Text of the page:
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When defining the dispersion relation in a waveguide we have an equation that also includes a cutoff wave-number. This cutoff wave number depends on the geometry of the waveguide.

$$ k_z = \sqrt{\omega^2/c^2 - (m\pi/a)^2 - (n\pi/b)^2}, $$ where $a,b$ are the dimensions of the waveguide and $n,m$ are the mode numbers.

I understand the mathematics behind this that when $k_z > \omega/c$ then $k_z$ (wavenumber) becomes imaginary and we get an exponential decay of the electric field. But I am not able to understand it intuitively.

What is so special about a waveguide geometry that below certain frequency we get no propagation of power but just an exponential decay in the waveguide?

Can this be explained using the phase relation between reflected and incident waves? Below cutoff frequency will there still be interference between incident and reflected wave?

What exactly is happening between the reflected and incident wave that we get an exponential decay when we excite a waveguide below cutoff frequency?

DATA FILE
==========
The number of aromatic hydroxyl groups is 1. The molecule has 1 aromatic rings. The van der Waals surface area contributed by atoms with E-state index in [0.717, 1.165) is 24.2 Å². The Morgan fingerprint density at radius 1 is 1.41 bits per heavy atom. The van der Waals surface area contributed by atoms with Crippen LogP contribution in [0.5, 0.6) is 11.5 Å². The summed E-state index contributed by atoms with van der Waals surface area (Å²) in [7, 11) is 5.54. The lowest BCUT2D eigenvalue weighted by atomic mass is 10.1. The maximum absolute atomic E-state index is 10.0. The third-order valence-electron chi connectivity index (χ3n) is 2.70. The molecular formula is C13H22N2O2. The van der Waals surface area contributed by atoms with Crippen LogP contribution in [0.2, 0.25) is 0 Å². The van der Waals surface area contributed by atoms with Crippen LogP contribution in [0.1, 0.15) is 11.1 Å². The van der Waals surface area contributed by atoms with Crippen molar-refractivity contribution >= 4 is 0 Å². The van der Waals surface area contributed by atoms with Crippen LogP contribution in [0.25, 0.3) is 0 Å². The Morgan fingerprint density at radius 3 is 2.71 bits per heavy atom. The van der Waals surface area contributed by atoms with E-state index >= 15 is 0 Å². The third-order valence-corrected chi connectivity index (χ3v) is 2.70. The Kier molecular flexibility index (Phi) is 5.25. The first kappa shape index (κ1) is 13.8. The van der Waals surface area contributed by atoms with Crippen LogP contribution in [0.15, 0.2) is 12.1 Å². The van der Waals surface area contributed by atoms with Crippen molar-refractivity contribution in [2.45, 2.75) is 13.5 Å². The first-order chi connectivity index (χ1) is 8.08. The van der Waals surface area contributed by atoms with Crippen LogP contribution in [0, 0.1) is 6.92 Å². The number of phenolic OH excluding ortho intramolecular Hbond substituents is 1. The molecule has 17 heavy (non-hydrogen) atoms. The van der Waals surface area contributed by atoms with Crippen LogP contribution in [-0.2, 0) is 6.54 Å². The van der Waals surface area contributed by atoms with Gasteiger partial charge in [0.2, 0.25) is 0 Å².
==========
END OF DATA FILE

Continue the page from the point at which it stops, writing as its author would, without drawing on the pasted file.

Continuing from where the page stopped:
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  • $\begingroup$ Note that we use MathJax to typeset mathematics; you can find a good tutorial here. $\endgroup$ Jul 12, 2020 at 18:16
  • $\begingroup$ Most of the time, you have to trust the mathematics. The cutoff has nothing to do with interference between incident and reflected waves. $\endgroup$ Jul 13, 2020 at 2:35

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We always talk about the cutoff frequency of a particular mode. Have in mind that, when we talk about modes, we are referring to particular solutions to the Helmholtz Equation in a specific scenario with some boundary conditions that help us to determine these solutions.

Below the cutoff frequency essentially your wave cannot propagate because it is not fulfilling the necessary conditions for propagating inside your structure. As Jerrold pointed out in one of the comments, you have to trust the mathematics

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    $\begingroup$ A somewhat intuitvely explanation for me is that, below a certain frequency, the wavelength/mode is simply too big to "fit" in the waveguide and therefore doesn't propagate $\endgroup$
    – Gary Allen
    Mar 23, 2023 at 13:04

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